I discovered this because my boss had suggested I clean up all of the customer example slide decks that were floating around in various powerpoint and design formats. As I collected all of the decks from different members of the sales team, I heard 2-3 people complain that they wanted to have a better way to find other pertinent examples they didn’t know about.

Now, if I were at a big company, I would have gone to my boss and pointed out that we didn’t have a good way of organizing the slide decks, and that we should make a repository and index. That idea would probably get me some cred, and then someone would do the work to make it happen.

At a startup, pointing out a problem, or suggesting a better process is pointless. There are a thousand things missing. There are so many processes that can be improved. Noticing the problem is important and valuable, but only 1/10th as valuable as coming with a SOLUTION. In fact, it can often be seen as very condescending for new startup employees to say “At Oracle, we had a xyz that did 123 and solved this problem perfectly.” The insinuation being: this problem is easy to solve, how come you guys haven’t figured it out yet? Well, this isn’t Oracle. We don’t have that yet because we’ve been solving 100 other more difficult and important problems. We know what needs to happen, we just haven’t gotten around to it.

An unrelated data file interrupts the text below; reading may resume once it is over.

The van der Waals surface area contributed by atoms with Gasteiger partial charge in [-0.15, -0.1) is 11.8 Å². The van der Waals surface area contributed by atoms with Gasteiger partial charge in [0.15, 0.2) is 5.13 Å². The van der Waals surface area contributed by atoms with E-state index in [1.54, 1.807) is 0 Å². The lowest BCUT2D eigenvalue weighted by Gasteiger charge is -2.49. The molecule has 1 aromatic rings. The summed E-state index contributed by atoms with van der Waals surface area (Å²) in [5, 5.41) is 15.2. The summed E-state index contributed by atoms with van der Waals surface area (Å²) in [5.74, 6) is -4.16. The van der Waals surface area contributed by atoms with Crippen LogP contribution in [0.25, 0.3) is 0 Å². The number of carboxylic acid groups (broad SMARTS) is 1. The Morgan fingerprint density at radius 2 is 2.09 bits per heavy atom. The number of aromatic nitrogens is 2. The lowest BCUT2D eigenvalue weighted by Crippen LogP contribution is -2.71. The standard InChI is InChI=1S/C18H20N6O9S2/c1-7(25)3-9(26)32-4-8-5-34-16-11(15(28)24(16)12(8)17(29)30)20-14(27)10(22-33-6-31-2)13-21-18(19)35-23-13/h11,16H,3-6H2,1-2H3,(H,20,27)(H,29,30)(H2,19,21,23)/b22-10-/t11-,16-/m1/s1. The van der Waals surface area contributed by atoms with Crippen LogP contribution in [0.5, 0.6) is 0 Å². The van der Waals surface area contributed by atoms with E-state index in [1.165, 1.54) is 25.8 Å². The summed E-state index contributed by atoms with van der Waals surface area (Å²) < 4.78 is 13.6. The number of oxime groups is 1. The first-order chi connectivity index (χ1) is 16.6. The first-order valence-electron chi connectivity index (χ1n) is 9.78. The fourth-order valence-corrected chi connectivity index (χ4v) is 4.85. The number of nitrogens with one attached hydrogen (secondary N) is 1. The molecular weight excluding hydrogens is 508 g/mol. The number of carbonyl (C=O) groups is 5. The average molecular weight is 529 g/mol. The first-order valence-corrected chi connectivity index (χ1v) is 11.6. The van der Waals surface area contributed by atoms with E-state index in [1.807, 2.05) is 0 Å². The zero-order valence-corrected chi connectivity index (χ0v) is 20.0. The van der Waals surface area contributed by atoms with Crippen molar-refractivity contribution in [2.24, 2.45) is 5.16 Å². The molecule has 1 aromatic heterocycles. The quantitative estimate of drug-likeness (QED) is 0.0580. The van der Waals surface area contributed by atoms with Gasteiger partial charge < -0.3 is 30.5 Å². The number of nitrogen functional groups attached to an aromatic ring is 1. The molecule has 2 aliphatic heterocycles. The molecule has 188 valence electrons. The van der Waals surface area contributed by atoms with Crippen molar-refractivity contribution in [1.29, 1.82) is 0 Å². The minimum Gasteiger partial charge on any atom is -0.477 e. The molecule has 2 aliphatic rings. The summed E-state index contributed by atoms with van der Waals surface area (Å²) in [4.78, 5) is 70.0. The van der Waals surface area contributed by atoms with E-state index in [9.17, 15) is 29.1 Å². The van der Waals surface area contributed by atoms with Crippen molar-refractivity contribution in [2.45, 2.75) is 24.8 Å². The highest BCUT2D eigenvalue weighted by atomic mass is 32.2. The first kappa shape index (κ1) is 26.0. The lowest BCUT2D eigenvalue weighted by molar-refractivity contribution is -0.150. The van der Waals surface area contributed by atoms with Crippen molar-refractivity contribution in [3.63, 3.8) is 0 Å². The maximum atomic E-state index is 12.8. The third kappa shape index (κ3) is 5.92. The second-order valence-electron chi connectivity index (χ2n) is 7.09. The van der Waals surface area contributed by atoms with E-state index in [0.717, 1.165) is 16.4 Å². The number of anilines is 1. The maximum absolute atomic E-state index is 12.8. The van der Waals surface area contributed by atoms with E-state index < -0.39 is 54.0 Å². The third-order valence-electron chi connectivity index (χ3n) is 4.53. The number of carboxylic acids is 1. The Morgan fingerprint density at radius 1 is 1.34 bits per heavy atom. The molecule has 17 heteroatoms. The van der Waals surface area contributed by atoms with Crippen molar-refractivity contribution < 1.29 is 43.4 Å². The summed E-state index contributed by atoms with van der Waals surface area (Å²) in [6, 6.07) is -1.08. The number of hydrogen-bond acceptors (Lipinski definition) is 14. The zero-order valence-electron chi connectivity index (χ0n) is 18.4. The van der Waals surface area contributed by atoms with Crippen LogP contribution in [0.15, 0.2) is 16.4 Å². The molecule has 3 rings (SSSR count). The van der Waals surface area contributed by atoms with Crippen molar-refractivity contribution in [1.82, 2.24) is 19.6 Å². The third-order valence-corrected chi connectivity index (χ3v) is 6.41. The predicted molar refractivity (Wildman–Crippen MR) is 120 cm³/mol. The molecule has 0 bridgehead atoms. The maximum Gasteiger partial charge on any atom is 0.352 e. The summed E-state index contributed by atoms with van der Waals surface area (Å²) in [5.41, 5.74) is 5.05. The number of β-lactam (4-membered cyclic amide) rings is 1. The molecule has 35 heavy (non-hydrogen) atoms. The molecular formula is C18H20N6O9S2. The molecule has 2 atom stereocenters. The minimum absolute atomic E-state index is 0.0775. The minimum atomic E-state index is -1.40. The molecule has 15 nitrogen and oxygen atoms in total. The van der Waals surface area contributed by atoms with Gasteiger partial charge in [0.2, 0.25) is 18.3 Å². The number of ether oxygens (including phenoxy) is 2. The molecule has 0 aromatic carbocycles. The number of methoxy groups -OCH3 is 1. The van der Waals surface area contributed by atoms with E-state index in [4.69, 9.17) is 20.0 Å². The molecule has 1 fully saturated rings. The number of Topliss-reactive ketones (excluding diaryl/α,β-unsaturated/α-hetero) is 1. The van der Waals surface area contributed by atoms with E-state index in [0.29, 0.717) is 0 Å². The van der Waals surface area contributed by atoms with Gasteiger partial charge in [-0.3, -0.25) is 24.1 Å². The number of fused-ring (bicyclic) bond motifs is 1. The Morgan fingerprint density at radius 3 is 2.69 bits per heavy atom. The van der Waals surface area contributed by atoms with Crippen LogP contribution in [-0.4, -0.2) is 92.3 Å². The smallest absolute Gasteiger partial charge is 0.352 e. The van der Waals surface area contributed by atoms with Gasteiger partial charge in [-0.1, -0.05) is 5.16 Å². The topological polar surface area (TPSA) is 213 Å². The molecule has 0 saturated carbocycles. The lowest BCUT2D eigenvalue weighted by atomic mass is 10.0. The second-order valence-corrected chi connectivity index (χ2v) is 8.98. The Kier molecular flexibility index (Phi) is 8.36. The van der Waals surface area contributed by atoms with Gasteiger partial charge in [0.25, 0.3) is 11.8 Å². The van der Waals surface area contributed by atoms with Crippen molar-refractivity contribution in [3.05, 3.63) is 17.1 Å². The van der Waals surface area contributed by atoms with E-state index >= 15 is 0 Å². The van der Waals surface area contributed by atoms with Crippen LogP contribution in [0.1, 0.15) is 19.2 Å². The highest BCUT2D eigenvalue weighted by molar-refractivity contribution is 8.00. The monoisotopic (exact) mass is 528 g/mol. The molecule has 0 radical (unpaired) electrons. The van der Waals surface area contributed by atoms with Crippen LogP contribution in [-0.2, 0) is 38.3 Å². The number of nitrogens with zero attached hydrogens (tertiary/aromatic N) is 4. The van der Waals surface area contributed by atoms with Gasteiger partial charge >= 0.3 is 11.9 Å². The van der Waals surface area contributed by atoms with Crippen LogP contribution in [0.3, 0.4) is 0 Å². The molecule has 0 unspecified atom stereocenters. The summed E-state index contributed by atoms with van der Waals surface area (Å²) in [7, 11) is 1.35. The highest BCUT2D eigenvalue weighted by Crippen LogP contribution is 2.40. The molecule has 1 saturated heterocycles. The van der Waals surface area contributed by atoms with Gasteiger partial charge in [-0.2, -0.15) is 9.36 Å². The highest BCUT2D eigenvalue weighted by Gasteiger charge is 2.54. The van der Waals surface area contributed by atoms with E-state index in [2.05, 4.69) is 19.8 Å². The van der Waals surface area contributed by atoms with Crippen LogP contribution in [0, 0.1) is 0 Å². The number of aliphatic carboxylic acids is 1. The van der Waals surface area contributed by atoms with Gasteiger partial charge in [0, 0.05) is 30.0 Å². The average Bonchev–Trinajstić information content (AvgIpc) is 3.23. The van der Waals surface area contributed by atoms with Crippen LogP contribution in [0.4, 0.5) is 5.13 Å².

So, instead of pointing out the issue with the slide decks, I went out on my own and created a comprehensive list of every customer example with all of the different facets of their story, from industry to department, use case, and even the competitor we took out at that company. I put that up on our Wiki, then linked to every one of the newly cleansed and sparkly decks that I had also fixed.

In my second month on the job, everyone on the sales team knew my name, knew I was the guy to go to for customer references, and mentally catalogued me as someone that GETS SHIT DONE. If I had merely suggested the idea, it probably would never have gotten done, with no positive affect on my career.

Startups are hard to join but rewarding

Working at startups is tough, but at the end of the day it’s actually much simpler than big companies. There’s less politics, and more direct conversation. Take advantage of that to deeply understand your new company, find out what they need, and then go and solve the problem. Don’t spend hours on plans. Don’t suggest or point out what needs to be fixed. Don’t tell everyone what you did at your old company.

Go in, listen, find a problem, and fix it. That’s the secret to startup success.